2 MAY 1891, Page 1

Marshal von Moltke, con q ueror of Denmark, Austria, and France, died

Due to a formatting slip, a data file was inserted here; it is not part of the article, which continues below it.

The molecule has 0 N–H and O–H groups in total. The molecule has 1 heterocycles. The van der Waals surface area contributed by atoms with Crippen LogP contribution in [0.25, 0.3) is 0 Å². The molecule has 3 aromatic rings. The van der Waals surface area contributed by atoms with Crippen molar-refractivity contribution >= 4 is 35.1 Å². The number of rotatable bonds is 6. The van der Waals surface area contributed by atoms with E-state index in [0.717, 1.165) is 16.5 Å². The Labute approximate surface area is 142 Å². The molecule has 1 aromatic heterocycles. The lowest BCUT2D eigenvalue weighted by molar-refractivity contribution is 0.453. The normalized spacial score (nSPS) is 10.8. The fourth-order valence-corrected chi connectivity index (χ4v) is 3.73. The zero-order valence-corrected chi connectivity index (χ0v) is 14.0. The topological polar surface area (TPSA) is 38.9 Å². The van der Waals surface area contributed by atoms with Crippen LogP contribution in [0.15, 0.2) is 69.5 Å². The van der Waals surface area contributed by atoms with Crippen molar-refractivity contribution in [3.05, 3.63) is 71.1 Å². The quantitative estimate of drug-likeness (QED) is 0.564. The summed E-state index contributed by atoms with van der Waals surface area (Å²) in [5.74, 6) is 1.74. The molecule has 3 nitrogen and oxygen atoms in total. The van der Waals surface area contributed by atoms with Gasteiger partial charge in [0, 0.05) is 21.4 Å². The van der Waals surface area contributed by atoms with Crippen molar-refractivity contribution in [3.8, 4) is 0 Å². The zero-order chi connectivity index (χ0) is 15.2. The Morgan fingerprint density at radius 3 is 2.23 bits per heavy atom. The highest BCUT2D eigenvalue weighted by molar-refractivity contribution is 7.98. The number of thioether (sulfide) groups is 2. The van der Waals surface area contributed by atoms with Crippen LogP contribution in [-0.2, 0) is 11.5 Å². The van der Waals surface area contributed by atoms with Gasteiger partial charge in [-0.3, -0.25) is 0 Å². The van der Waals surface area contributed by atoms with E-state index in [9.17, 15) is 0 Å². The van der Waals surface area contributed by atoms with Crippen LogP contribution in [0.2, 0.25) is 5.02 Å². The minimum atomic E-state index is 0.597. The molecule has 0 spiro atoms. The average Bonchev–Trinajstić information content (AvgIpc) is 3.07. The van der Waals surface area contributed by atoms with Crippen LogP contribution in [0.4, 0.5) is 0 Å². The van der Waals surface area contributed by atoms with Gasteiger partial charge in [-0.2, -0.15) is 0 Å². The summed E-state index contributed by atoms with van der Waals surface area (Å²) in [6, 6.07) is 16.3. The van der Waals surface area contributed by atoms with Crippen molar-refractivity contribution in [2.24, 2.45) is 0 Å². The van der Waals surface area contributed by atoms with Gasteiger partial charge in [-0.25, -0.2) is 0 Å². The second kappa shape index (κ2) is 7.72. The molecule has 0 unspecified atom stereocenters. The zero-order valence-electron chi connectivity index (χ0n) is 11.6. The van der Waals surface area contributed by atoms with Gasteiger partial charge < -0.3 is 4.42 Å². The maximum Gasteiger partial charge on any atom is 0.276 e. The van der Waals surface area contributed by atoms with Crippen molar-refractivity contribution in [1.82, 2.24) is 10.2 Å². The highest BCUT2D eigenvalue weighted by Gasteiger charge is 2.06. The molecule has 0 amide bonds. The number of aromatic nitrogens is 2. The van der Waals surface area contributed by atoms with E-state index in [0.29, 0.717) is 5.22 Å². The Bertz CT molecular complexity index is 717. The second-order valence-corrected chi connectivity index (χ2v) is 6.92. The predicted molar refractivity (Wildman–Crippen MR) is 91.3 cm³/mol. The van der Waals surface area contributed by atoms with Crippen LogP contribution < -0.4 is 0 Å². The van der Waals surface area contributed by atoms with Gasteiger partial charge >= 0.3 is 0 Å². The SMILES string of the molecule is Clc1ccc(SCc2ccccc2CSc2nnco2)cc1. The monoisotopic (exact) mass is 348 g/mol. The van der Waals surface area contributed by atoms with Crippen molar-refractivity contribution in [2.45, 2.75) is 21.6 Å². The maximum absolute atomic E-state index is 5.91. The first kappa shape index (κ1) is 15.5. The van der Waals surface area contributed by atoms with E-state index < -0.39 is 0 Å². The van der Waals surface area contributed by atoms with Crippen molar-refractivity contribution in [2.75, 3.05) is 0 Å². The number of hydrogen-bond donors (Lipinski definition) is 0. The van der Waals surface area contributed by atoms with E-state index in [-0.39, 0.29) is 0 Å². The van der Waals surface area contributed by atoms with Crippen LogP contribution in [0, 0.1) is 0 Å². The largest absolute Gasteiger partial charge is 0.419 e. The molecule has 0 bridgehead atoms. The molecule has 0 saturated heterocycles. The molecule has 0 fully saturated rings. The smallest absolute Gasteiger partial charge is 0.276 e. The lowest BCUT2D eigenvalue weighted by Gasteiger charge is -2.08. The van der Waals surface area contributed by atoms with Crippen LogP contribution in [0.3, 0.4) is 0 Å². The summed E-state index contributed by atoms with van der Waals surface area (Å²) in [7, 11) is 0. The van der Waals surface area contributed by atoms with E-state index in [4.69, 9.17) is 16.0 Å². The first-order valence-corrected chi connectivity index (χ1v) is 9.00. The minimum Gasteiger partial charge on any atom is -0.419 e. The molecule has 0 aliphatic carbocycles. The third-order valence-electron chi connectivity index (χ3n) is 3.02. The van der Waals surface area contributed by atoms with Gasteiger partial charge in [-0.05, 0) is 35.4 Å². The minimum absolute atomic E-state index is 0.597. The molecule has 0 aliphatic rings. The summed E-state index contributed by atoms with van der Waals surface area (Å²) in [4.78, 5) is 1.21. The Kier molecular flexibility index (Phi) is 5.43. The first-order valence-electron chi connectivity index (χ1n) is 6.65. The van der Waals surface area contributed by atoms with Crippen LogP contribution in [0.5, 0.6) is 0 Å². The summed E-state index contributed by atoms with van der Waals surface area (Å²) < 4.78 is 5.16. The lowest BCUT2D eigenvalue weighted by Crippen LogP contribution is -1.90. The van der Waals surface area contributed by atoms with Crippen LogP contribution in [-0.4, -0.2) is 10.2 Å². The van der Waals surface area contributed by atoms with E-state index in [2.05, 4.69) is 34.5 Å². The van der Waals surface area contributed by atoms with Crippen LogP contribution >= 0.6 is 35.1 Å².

suddenly on the night of April 24th, in his ninety-first year. He had been, as usual, playing whist with his family, when he complained of feeling ill, was assisted on to a couch by his nephew, and in a few minutes silently expired. He was honoured with an almost Royal funeral on Tuesday, the Emperor and all the Princes of Germany following his bier through Berlin; while the cortiwe, which included all that is illustrious in Prussia, whether native or foreign, numbered also a deputation from the Austrian. Army, a singular example of that (hombre= dignity of the Haps- burgs which disdains spite. The Marshal, who was of a German family from Mecklenburg and born in 1800, entered at first the Danish Army, but when only twenty- one applied for a commission in Prussia. He obtained one, and entering the Staff Corps, was in 1835 selected for special work in Turkey, where he advised the General -who was defeated by Ibrahim Pasha. At thirty-eight he returned to Prussia, and at fifty-four was appointed Chief of the Staff, in which capacity he assisted King William and General von Roon in the great reorganisation of the Prussian Army. It was not till he was sixty-five, however, that he stood revealed to the world as the great strategist who had won Kiiniggratz, and crushed the Austrian Empire in a seven-weeks' campaign; and he was almost seventy when the German Army, under his direction, began to roll forward to the conquest of France. In 1871 he was acknowledged to be the greatest soldier in Europe; but he sought nothing for him- self, and except the title of Count, the grade of Field-Marshal, and a modest grant of money, he received no reward except the reverence of Germany and the affectionate confidence of his Sovereign. Personally a man of piety, contemptuous of glitter, and indifferent to power, he was a great soldier of a type which the English believe to be their own, but have rarely found in their own ranks,—General Havelock being, perhaps, the most marked exception.